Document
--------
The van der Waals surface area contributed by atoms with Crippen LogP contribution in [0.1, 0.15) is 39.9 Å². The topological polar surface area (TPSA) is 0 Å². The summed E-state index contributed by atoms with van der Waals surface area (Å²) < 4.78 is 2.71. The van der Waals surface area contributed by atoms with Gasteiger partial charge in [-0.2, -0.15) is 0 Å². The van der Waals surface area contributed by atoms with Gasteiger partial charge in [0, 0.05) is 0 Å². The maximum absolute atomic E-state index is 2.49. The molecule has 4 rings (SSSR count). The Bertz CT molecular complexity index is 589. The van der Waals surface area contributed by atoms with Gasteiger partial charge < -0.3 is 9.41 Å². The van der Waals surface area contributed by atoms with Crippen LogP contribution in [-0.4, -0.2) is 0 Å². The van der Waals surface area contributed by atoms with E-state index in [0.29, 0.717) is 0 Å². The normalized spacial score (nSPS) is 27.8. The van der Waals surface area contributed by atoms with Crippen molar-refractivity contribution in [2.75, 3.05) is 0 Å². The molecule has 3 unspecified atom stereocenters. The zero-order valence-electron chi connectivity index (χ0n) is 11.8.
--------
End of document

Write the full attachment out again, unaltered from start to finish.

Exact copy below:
The van der Waals surface area contributed by atoms with Crippen LogP contribution in [0.1, 0.15) is 39.9 Å². The topological polar surface area (TPSA) is 0 Å². The summed E-state index contributed by atoms with van der Waals surface area (Å²) < 4.78 is 2.71. The van der Waals surface area contributed by atoms with Gasteiger partial charge in [-0.2, -0.15) is 0 Å². The van der Waals surface area contributed by atoms with Gasteiger partial charge in [0, 0.05) is 0 Å². The maximum absolute atomic E-state index is 2.49. The molecule has 4 rings (SSSR count). The Bertz CT molecular complexity index is 589. The van der Waals surface area contributed by atoms with Gasteiger partial charge < -0.3 is 9.41 Å². The van der Waals surface area contributed by atoms with Crippen LogP contribution in [-0.4, -0.2) is 0 Å². The van der Waals surface area contributed by atoms with E-state index in [0.29, 0.717) is 0 Å². The normalized spacial score (nSPS) is 27.8. The van der Waals surface area contributed by atoms with Crippen molar-refractivity contribution in [2.75, 3.05) is 0 Å². The molecule has 3 unspecified atom stereocenters. The zero-order valence-electron chi connectivity index (χ0n) is 11.8.